Then there’s the Lundquist Institute, a nonprofit biomedical research organization in Los Angeles. The institute occupies six buildings on a campus spanning 11.5 acres and is usually bustling with over 750 full- and part-time employees.
These days? “It’s a ghost town,” said David Meyer, the institute’s CEO.
Two common hormone therapy regimens had opposite long-term effects on breast cancer incidence among postmenopausal women, according to results from two large randomized controlled Women’s Health Initiative trials presented at San Antonio Breast Cancer Symposium.
The showcase once again made the institute, on the Harbor-UCLA Medical Center campus, the center of the biomedical world in Southern California. It also gave the research center — located in an unincorporated part of Los Angeles County, east of Torrance — a chance to display its new 78,000-square-foot, 4-story medical research lab building, which opened in March.
Leonhardt’s Launchpads by Cal-X Stars Business Accelerator, Inc. of Los Angeles announced today expansion into the life science incubator research lab facilities (Martin Laboratory Incubator) at LA BioMed with access privileges to BioLabs LA which is across the street.
Hormone replacement therapy is a common treatment for menopause-related symptoms, and new research from the University of Pittsburgh Graduate School of Public Health reinforces the importance of tailoring hormone therapy to each patient, based on her individual risk factors for cardiovascular disease.
[R]esearchers from the Los Angeles Biomedical Research Institute at Harbor-UCLA Medical Center used coronary computed tomography angiography to determine whether the rate of coronary plaque progression differs in people with vs without diabetes.
Melanie Lundquist is a leading philanthropist who focuses her support on various healthcare and education initiatives. Lundquist is at the forefront of philanthropic efforts to improve the lives of her fellow Angelenos by driving systemic change.
On March 25 of this year, researchers of the Los Angeles BioMed Research Institute and the University of Washington successfully completed a 28-day trial of a male birth control pill that is designed to restrict sperm production. Although the pill has not been published in a peer-reviewed journal and has yet to receive FDA approval, it may be the first step towards male hormonal contraception.
Research conducted at MSK and elsewhere has firmly established the link between excess fat and breast cancer. A major new study presented at ASCO provides the first randomized clinical trial evidence that diet can reduce postmenopausal women’s risk of dying from breast cancer.
Rowan T. Chlebowski, MD, PhD, of the Los Angeles BioMedical Research Institute at Harbor-UCLA Medical Center, discusses study findings from nearly 2 decades of data, which showed a 21% reduction in deaths from breast cancer among postmenopausal women who adhered to a low-fat diet (Abstract 520).
A balanced, low-fat diet significantly lowers the risk of dying from breast cancer in postmenopausal women, according to new long-term data from the Women’s Health Initiative (WHI) Dietary Modification trial.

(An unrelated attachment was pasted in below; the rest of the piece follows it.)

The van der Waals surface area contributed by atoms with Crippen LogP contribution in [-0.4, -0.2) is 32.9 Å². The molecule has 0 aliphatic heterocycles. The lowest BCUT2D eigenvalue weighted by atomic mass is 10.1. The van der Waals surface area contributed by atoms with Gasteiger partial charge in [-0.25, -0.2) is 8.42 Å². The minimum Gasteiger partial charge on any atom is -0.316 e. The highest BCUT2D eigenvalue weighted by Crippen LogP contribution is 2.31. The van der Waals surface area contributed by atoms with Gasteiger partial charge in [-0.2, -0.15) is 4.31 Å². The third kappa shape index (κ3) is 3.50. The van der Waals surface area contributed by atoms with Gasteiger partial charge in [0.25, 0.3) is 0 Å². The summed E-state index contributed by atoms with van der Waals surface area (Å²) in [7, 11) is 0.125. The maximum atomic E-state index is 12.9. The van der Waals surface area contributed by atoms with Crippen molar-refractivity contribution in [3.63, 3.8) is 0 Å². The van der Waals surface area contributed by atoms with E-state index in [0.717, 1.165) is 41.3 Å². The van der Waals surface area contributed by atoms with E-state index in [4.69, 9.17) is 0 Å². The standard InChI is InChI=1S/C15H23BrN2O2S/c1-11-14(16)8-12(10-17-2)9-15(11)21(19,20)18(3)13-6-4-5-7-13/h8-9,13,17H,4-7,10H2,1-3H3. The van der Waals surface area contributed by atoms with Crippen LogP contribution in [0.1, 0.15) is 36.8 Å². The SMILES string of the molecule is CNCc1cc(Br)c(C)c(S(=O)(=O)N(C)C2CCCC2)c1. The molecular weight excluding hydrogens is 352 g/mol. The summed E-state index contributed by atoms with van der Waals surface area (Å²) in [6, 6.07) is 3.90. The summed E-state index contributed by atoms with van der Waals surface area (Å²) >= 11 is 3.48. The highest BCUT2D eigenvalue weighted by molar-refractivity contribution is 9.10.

Local schools celebrate blue ribbon week, there is an urgent need of Type O blood and Marissa Lenon who is the organizer for the Hot Ballroom Dancesport Challenge will talk about the event taking place this Sunday at the Torrance Marriott.
"We are not a nation of white men," LA BioMed's David Meyer says. Because race and ethnicity sometimes play a role in how people develop diseases or react to medications, it's important in this age of "personalized medicine" to expand research to include people of color, the elderly, poorer communities, and those in the LGBTQ community.
Many women swear by the effectiveness of “the pill.” These hormonal drugs can prevent unwanted pregnancies by stopping ovulation, and thus, fertilization of egg and sperm. This, in turn, could help couples make informed decisions in practicing safe sex and family planning.
LA BioMed, located in Torrance at the Harbor-UCLA Medical Center, is planning a $63-million, 18,000-square-foot life science incubator and has permits to build an additional 250,000 square feet of life sciences space on 15 acres. The vision for LA BioMed, supported by growing resources, is to become one of the nation’s premier destinations for life sciences.
The discovery was made by Nannette Yount, PhD, a consulting scientist at LA BioMed, and Michael Yeaman, PhD, a professor of medicine at the University of California, Los Angeles (UCLA), and chief of the division of molecular medicine at Harbor-UCLA Medical Center, whose role in this study was as senior investigator at LA BioMed.
The opening of the glass-clad, silver framed, cubist-inspired LA BioMed MRL (Medical Research Laboratory) was celebrated Saturday with a ribbon cutting and tour for supporters. LA BioMed (Los Angeles Biomedical Research Institute ) is in Torrance, next to the Harbor-UCLA Medical Center.
On a recent morning in Los Angeles, Michael Medrano dabbed a teaspoon-sized glob of cold gel onto his shoulders. It’s just another part of his routine these days: Brush teeth, apply deodorant, comb hair, dab gel.
[A]fter years of development, a revolutionary male contraceptive pill has passed initial stages of testing, bringing it one step closer to being a real life, viable option for family planning, and not just a fantastical concept.
Team hopes to improve on 85% success of first study. First study to focus on precise controlled protein expressions via bioelectric signaling sequences intended for mature blood vessel, muscle and nerve regeneration.